This is a cologne that’s at home in any situation. It’s beautifully crafted and smells far more expensive than it is, and it’s plenty interesting enough to keep you from smelling like everyone else. The low projection makes it hard to over-apply, but, like any proper cologne, try not to do it anyway.

Where to buy it

Forty one years after its original release, Grey Flannel is still easy to find. You can pick it up in any Walgreens, CVS, or Walmart, and it’s easy to find online as well. CVS sells a 1 oz (30 ml) bottle for around $16 USD, which is a ridiculous bargain. FragranceNet sells a big ol’ 8 oz bottle for about $22.

Final Verdict

Geoffrey Beene Grey Flannel remains a masterpiece, even with the nibbling away at its core that has resulted from years of reformulation and regulation. It’s brilliantly sophisticated and remains one of the most original and distinctive fragrances I have ever smelled. If you buy it blind and don’t like it, you can easily give it away, and its minimal cost ensures that the risk in buying it is pretty low.

One particular note: In 1997, Geoffrey Beene released Eau de Grey Flannel, a bright blue,  shrill, horribly derivative fragrance in the vein of Cool Water and various other aquatic scents, but completely devoid of any charm or particular quality. Skip it and go for the original.

Geoffrey Beene Grey Flannel Comparison
Stick with the one on the left. The one on the right is icky.
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For artisanal shaving soaps, visit Barrister and Mann. For the best smelling and feeling aftershave you’ve ever put on your face, check out Barrister’s Reserve.

Fragrance Review: Versace Eros, or the Fragrant Appeal of Apples

Is Versace Eros the forbidden fruit? Or something less exotic?

Sweet, fresh, bursting with vanilla, and… masculine? Forget what you thought you knew about men’s fragrance. Mannscents by Barrister and Mann breaks down the history and composition of Versace Eros cologne so that it’s accessible to everyone.

Versace Eros was designed by Aurélien Guichard and released in 2012, positioned as one of those “erotic, unrestrained, passionate” fragrances that the haute couture fashion houses seem to love to throw out every so often. Per the Versace website:

“Eros is the fragrance that interprets the sublime masculinity through a luminous aura with an intense, vibrant and glowing freshness obtained from the combination of mint leaves, Italian lemon zest and green apple. An addictive sensuality delivered by Oriental, intriguing and enveloping notes like Tonka Beans, Amber, Geranium Flower and Vanilla. A racy virility symbolized by woods such as Cedarwood from Atlas and Virginia, Vetyver and Oak Moss, providing intensity and power.”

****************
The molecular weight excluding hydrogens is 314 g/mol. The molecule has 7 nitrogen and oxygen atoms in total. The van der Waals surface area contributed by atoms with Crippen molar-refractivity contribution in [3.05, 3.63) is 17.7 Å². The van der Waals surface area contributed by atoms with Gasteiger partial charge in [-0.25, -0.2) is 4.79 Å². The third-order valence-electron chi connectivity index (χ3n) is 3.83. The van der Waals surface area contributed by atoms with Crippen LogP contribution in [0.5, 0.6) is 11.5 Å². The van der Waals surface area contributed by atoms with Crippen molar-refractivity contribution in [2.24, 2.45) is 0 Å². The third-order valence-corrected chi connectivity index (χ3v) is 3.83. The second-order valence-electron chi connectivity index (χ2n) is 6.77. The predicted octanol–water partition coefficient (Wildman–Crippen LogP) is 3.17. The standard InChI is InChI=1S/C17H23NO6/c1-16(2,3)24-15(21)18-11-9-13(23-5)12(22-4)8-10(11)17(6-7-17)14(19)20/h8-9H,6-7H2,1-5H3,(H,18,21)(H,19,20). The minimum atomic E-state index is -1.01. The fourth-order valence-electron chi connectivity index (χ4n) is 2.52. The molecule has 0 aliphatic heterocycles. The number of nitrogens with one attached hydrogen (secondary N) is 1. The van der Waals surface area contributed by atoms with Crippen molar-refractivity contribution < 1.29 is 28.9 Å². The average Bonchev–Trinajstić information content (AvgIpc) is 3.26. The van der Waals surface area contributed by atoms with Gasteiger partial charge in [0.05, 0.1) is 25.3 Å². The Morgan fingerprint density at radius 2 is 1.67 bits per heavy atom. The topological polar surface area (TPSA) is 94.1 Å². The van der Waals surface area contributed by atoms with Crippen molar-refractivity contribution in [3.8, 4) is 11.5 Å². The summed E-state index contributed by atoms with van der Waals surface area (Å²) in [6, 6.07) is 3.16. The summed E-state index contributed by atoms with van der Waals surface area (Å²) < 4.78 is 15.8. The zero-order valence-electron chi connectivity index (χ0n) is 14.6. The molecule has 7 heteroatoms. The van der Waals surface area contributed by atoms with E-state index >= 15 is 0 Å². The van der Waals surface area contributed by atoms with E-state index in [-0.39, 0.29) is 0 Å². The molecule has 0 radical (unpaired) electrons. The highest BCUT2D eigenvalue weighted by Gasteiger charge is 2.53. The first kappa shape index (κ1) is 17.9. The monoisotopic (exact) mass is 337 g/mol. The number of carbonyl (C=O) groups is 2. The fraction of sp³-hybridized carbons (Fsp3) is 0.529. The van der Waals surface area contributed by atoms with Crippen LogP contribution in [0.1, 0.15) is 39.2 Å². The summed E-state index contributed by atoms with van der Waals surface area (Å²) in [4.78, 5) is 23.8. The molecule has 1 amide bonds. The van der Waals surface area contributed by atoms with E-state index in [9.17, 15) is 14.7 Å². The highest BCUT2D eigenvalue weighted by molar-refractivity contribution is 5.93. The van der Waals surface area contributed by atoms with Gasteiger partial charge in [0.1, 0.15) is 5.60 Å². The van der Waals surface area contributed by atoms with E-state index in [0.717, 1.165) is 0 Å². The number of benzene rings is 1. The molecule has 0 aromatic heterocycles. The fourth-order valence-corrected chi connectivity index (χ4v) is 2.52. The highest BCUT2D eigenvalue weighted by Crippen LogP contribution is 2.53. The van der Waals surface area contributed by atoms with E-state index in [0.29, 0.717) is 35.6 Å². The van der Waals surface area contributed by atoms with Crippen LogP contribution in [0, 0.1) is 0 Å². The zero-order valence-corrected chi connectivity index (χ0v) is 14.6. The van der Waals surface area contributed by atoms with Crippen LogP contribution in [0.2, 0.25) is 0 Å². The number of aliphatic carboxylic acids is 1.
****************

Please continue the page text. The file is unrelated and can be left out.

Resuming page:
A picture of the man in the Versace Eros ad with a caption about how ridiculous he looks without pants.
Let’s call Versace’s marketing for this one “a little over the top” and save some embarrassment.

“Addictive” might be a bit strong. Eros is pleasant enough, in a synthetically mainstream sort of way, but it’s not really what I think of when I think “sexy enough that I never want to smell like anything else.”

What does Versace Eros smell like?

It opens with a big hit of vanilla, tonka bean, and the synthetic compound ethyl maltol, which smells like nothing so much as fresh cotton candy. It’s pretty sweet when it first starts out, likely due to the fact that creative directors these days seem to be convinced that sweet = sexy. Fairly overwhelming at first, but, thankfully, the sweetness burns off early, allowing the rest of the fragrance to come forward.

Once the vanilla/tonka/maltol opening quiets down, you can smell some of the mint accord beneath, which lends a touch of fresh greenness to the opening. I wouldn’t really call it a “minty” fragrance so much as one that happens to feature certain facets of the smell of common garden mint. Despite Versace’s description, I get absolutely nothing recognizable as lemon from Eros, and it doesn’t strike me as a citrusy fragrance overall. Honestly, a good lemon accord would have evened it out a bit, so I’m rather confused as to why Monsieur Guichard chose to incorporate it at such a low level. Maybe the creative director believes in a “less is more” philosophy when it comes to citrus. Whatever.